Certain numbers don't exactly show a drastic improvement from one half of the season to the other: Giolito's ERA prior to the All-Star break (6.18) and after it (6.04) were pretty much the same. He had a much improved August (3.86 ERA in six starts) and a rough September (9.27 ERA in five starts).

But again, the 2018 season wasn't about what the numbers look like now. It was about what those numbers will look like a year or two or three from now, when the White Sox make their transition from rebuilding to contending.

"You go out there and you don’t get the job done, you’re knocked out of the game early, looking back on it, it’s like, ‘Now I know what doesn’t work.’ And I’m able to make those adjustments and the changes to the routine and the changes to mindset and things to be able to go out there," Giolito said. "I’m not going to have my best stuff every day. Some days I might not feel right and might be battling myself a little bit. But it’s being able to make that quick adjustment, not letting the game speed up. That’s the biggest thing.

"At this level, you go out there and you’re not feeling right in the first inning, it might be three runs, four runs on the board before you even know it. And I think getting that experience, getting to pitch every fifth day for an entire season and having a ton of downs and starting to figure it out more toward the end, it’s gaining that experience and learning what works and learning what doesn’t."

Throughout the season, Renteria complimented Giolito for the pitcher's ability to move on from rough beginnings to starts and turn in a five- or six-outing despite the early trouble. Giolito did a good deal of that throughout the season, with longevity during starts rarely being an issue, even if the run totals were high. Only six of his 32 starts in 2018 were shorter than five innings, and the percentage of his starts that lasted six and seven innings increased from the first half of the season to the second.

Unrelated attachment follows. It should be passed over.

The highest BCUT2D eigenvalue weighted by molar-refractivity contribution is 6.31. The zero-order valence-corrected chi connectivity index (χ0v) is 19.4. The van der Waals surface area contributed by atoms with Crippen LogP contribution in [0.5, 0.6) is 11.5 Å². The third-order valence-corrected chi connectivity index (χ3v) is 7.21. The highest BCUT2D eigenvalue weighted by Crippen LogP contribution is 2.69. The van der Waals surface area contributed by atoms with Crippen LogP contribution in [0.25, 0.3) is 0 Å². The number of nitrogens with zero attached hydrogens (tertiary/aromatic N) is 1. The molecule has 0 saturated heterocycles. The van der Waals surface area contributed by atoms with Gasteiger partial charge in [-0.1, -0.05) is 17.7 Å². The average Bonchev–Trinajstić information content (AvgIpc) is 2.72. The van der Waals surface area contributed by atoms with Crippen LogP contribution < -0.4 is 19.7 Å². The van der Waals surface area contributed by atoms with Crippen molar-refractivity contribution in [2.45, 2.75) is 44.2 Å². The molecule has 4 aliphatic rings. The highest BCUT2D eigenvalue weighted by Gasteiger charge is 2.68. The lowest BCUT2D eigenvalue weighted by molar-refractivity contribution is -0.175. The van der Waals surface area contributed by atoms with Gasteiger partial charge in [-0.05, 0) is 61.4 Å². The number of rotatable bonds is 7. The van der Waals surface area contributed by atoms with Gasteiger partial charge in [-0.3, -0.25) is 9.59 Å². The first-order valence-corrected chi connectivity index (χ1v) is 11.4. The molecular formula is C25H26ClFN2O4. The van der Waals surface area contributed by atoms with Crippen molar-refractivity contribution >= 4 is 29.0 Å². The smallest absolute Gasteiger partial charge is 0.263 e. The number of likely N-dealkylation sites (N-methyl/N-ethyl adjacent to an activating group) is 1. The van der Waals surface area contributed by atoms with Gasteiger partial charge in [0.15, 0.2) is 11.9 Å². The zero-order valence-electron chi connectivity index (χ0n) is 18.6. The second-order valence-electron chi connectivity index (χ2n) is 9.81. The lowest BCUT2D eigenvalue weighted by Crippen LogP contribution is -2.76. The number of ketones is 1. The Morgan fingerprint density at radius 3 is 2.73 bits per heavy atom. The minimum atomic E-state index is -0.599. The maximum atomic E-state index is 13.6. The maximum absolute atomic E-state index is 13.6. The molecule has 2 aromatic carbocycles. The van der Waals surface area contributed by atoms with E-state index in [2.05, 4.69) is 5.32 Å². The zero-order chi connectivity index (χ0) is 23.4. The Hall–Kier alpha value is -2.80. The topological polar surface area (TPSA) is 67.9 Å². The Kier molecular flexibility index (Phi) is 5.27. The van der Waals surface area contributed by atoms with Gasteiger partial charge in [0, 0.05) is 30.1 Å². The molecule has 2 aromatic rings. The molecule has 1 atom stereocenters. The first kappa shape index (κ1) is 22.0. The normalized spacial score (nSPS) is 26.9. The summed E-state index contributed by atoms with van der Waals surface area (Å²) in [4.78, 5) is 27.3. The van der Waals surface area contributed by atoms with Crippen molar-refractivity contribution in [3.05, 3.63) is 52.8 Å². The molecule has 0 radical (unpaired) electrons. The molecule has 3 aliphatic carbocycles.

And then there are the walks, and there was a significant decrease in the amount of guys Giolito was putting on base between the first and second halves of the season. He walked 60 batters in 103.1 innings in the first half for a BB/9 of 5.2, compared to 30 batters in 70 innings in the second half for a BB/9 of 3.9.

So there were positives for Giolito to take from his 2018 campaign.

"The second half of the season, bouncing back from what I was doing. Cutting down on the walks, starting to pitch better, pitch more consistently. Even games when I wasn’t sharp, I was getting hit around, not doing so well, I did a better job of at least giving the team a chance, getting a little bit deeper into the game," he said. "So I’d say those are some of the highlights, learning from the mistakes and learning from the failures and within the season being able to make the right adjustments to be more successful."

On Opening Day, Giolito talked about how different a pitcher he was more than a year after joining the White Sox organization. One full season in the big leagues, and Giolito is again a different pitcher. It's that continuing evolution that the White Sox hope will make him a mainstay in their rotation of the future.

"More experience, more mature. I’m no longer really fazed by the big situation. If I get into trouble in the first inning, I’m not worrying about it or thinking about it or how I screwed up the last at-bat, last pitch, I walked a guy, gave up a double, whatever it might be. Now, what’s in the past is in the past, even when I’m out there," he said. "If I mess up a couple pitches, I know the adjustment to make and I’m going to do my best to make that adjustment without it taking a couple innings or even never making the adjustment the entire start, which is what was happening through April, May, June.

"Just getting that experience and learning to make those adjustments on the fly. I’d say that’s what I’m really taking away from this year."